Challenges in access to health and labour markets

We use data from the National Survey on Sexual and Gender Diversity (ENDISEG) in Mexico, the first nationally representative survey conducted by a national statistics office in a developing country with the objective of focusing on the LGBTQI+ population. Our final sample includes around 35,000 respondents aged 15-64, with more than 600 individuals who reported being born with any variations in their body related to their sex.

Intersex individuals face significantly higher rates of stigmatisation and harassment compared to their endosex counterparts, both in childhood and adolescence (Figure 1). These adverse early experiences become a foundation for ongoing discrimination and harassment in adulthood: for instance, intersex people are more likely to experience denial of medical care and access to public restrooms.

Figure 1: Experiences of stigmatisation and harassment among male, female, and intersex individuals

Figure 1
Notes: Intersex individuals (aged 15-64) report facing more experiences of stigmatisation, harassment, and rejection. Source: Muñoz, Saavedra, and Sansone (2024)

Intersex individuals face substantial barriers in forming intimate relationships, and they report higher levels of life dissatisfaction (Figure 2). Mental health issues are notably more prevalent among intersex people, including higher rates of insomnia, depression, and suicidal ideation, likely linked to stigmatising and traumatic experiences from childhood.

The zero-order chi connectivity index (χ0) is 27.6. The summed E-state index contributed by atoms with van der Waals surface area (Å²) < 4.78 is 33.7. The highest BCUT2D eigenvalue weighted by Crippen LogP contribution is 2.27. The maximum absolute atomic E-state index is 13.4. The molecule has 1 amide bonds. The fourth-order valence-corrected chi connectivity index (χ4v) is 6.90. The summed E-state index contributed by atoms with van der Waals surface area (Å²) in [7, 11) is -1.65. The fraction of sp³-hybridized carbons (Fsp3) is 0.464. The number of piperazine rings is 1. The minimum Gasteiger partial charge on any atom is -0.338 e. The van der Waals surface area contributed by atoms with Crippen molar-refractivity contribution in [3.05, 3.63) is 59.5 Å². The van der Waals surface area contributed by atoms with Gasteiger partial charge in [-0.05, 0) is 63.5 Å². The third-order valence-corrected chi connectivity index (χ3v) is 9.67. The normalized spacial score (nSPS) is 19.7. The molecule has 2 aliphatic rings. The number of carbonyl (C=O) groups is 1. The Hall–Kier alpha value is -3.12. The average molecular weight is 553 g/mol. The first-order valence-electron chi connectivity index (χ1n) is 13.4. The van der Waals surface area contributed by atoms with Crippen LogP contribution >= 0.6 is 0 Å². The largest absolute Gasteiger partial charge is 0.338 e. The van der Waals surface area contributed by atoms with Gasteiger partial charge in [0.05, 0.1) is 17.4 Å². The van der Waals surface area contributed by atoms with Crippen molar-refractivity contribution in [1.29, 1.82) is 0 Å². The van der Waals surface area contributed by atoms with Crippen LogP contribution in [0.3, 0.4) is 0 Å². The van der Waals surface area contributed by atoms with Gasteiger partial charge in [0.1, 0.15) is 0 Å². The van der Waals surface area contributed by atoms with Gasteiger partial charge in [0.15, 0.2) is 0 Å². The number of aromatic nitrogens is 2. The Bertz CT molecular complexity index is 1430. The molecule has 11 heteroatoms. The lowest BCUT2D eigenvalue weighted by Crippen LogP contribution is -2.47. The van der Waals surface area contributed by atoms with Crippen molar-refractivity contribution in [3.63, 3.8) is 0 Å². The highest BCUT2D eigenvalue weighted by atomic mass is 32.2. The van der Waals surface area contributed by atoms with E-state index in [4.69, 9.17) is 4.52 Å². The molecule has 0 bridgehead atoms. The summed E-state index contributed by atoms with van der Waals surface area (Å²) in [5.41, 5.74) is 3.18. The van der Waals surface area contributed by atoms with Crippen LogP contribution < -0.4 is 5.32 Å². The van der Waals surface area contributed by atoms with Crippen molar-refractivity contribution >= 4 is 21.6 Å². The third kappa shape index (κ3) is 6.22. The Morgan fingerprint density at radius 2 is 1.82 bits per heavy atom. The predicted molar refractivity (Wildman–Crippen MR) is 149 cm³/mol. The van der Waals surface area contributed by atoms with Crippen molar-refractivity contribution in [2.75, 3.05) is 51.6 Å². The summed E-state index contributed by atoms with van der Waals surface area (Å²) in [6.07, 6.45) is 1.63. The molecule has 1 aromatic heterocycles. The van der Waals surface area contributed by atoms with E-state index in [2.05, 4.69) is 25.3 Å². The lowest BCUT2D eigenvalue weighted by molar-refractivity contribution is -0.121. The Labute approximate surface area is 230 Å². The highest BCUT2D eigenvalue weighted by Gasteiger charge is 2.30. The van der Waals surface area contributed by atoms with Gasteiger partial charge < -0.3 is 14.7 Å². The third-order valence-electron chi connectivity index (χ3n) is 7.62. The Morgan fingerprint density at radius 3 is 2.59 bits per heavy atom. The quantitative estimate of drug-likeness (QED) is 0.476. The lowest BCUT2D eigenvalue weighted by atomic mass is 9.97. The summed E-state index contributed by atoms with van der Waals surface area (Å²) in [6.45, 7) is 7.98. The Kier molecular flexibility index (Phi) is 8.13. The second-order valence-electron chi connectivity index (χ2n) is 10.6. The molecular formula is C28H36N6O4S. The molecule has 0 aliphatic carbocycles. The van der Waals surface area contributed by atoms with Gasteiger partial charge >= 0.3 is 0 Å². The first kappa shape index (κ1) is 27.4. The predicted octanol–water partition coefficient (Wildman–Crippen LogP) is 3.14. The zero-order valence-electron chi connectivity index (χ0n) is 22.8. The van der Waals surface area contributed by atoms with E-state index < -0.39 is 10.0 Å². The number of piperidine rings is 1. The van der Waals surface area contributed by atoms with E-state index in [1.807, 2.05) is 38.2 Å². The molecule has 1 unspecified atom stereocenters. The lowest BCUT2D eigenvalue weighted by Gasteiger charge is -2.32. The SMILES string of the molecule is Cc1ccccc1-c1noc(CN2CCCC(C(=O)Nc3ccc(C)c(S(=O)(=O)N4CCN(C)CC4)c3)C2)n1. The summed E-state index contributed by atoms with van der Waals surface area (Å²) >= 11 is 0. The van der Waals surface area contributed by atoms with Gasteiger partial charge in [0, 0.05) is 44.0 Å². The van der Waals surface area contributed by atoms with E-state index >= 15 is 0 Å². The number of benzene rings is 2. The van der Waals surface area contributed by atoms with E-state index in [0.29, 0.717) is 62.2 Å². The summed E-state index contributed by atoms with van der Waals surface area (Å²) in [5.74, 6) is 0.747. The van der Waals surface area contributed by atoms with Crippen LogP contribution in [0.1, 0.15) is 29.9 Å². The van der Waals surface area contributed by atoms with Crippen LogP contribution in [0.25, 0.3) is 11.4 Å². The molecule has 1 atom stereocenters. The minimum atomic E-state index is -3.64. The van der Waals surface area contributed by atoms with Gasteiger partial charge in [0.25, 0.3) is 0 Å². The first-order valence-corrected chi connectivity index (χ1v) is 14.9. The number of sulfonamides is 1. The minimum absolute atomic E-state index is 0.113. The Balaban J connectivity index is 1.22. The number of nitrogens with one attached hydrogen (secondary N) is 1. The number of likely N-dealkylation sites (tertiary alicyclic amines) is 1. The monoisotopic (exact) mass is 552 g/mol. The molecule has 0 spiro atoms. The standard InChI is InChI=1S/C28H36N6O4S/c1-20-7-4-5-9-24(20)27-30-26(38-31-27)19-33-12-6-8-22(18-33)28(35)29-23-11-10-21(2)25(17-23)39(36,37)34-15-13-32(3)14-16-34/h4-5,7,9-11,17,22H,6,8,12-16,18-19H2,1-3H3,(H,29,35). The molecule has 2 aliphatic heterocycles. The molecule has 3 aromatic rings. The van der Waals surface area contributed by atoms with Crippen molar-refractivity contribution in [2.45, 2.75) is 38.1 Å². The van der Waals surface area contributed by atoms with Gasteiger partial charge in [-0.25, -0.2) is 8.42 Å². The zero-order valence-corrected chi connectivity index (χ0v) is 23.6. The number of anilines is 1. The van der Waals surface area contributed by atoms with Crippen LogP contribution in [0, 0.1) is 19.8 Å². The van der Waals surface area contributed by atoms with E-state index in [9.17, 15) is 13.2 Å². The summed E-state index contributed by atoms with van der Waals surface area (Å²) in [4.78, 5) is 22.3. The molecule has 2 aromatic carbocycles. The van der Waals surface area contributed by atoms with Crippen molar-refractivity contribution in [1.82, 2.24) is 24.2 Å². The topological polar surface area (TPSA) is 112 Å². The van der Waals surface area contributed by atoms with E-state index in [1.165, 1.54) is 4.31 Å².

In terms of education and the labour market, intersex individuals achieve lower educational levels and face toxic and challenging work environments. Indeed, although the labour force participation rate of intersex people is higher than that of endosex women, it is lower than that of endosex men. Intersex individuals also face greater exclusion and harassment in the workplace, negatively affecting their wellbeing and job satisfaction.

Figure 2: Wellbeing among male, female, and intersex individuals

Figure 2
Notes: Intersex individuals (aged 15-64) report greater life dissatisfaction and poorer mental wellbeing. Source: Muñoz, Saavedra, and Sansone (2024)

The need for inclusive data and policies

These findings are policy-relevant and timely as governments, international and civil society organisations are increasingly working towards addressing human rights violations and discrimination faced by intersex and LGBTQI+ individuals.

Key policy strides include the importance of legal recognition and protection, which can be achieved by implementing non-discriminatory laws and banning harmful practices such as non-consensual medical interventions in babies and infants.

Comprehensive data collection is an essential component of effective policy. Nationally representative surveys, like those conducted in Mexico, are necessary to gather accurate data on intersex and LGBTQI+ populations and inform targeted interventions. Analysing the data over time can yield more nuanced research that can feed into inclusive and equitable policymaking where no one gets left behind.

As countries around the world celebrate Pride in June and reflect on the challenges faced by LGBTQI+ communities, this IGC blog presents ways in which research can be more inclusive and argues why it’s important.